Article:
Contemporary Jazz in Denmark: Different Sounds, Different Scenes

Jakob Baekgaard BY

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There's an often-quoted phrase by Shakespeare saying that "something is rotten in the state of Denmark" but when it comes to jazz, the environment of the country is indeed very fertile, and at this point, the many sounds of Danish jazz are reaching across the borders and finding new listeners everywhere in the world. The homogeneity of a local scene that welcomed visitors from the outside has given way to a great global community with many genres and scenes. Nowadays, young Danish jazz musicians are tearing down the walls that separated high and low culture, avant-garde and popular music. A keen understanding of tradition blends into a daring exploration of the new. If one were to pick just one word to characterize new Danish jazz, the word would be "curiosity."

Swinging 'round The Montmartre

When did it all begin? Arguably, Danish jazz reached its first phase of fruition from the beginning of the 60s until the middle of the 70s. Of course, the origin of Danish jazz goes further back. In the thirties, a writer like Tom Kristensen connected the wreckage of modernity with the new sounds of jazz coming from the nightclubs, but the 60s was the time when Danish jazz started to get an international reputation. This was mostly due to a special club that to this day still brings back tears of joy when its name is mentioned: "Montmartre."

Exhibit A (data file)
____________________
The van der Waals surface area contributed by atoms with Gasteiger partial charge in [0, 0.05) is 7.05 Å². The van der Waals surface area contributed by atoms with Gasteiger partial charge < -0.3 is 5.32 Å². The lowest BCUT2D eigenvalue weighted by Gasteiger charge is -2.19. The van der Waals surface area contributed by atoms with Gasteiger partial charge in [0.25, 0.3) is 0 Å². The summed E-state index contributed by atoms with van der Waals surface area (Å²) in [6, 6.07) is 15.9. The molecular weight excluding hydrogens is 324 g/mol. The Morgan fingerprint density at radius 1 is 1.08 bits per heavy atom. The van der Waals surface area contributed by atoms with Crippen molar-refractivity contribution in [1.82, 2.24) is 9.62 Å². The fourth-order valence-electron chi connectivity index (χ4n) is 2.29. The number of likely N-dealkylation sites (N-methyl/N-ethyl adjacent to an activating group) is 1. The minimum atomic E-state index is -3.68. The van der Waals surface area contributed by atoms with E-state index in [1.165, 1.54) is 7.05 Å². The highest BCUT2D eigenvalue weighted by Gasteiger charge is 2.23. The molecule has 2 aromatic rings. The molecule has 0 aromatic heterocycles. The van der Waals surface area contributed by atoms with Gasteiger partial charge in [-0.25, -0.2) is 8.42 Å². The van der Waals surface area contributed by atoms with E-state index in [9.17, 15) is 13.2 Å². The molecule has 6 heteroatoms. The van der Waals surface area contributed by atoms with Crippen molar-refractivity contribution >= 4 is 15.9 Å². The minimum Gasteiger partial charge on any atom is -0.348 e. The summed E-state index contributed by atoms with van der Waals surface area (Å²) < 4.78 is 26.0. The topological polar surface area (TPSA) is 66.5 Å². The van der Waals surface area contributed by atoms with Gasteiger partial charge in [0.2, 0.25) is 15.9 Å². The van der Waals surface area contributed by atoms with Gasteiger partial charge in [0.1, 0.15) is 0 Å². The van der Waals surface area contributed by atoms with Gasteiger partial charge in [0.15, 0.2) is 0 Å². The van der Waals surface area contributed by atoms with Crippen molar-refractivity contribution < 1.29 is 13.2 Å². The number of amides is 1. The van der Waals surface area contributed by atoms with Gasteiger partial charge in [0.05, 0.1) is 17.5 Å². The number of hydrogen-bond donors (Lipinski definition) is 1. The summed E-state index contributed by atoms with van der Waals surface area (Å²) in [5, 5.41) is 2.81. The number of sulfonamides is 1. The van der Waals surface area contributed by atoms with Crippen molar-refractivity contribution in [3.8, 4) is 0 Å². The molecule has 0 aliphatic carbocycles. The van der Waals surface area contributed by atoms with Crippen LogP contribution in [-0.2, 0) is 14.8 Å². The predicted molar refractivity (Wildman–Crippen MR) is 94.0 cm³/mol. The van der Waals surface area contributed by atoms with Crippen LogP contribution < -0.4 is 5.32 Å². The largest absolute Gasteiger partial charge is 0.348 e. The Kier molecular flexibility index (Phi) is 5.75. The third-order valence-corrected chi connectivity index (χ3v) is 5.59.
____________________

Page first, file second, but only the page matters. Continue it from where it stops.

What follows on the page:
Jazzhus Montmartre (Jazzhouse Montmartre) was opened by Herluf Kamp Larsen in 1961 and became the prime venue for jazz not only in Denmark but also in Europe. This was the place where Danish players like Niels-Henning Orsted Pedersen (bass), Alex Riel (drums), Palle Mikkelborg (trumpet) and Jesper Thilo (tenor saxophone) developed their chops and reached the high level of musicianship that would inspire further generations and it was the venue where stars like Dexter Gordon, Ben Webster, Warne Marsh, Lee Konitz, Kenny Drew, Stan Getz and several others found a second home. At that time so much was happening and it all evolved around this particular place. However, all good things come to an end and in the 80s the impact of Montmartre started to diminish and after changing its location it was closed definitively in 1995. An era in Danish jazz was over.

From place to outer space: and Sunship

What has happened recently is that danish jazz has spread itself all over the map: geographically as well as stylistically. It's no longer concentrated around a particular place but rather develops in a sonic space where associations of enthusiasts and young musicians arrange concerts in different contexts and situations. The boundary between a jazz and a pop/rock venue has deliberately been blurred. Two associations deserve a special mention when it comes to the propagation of Danish jazz: Jazz Club Loco in Copenhagen and Sunship in Aarhus.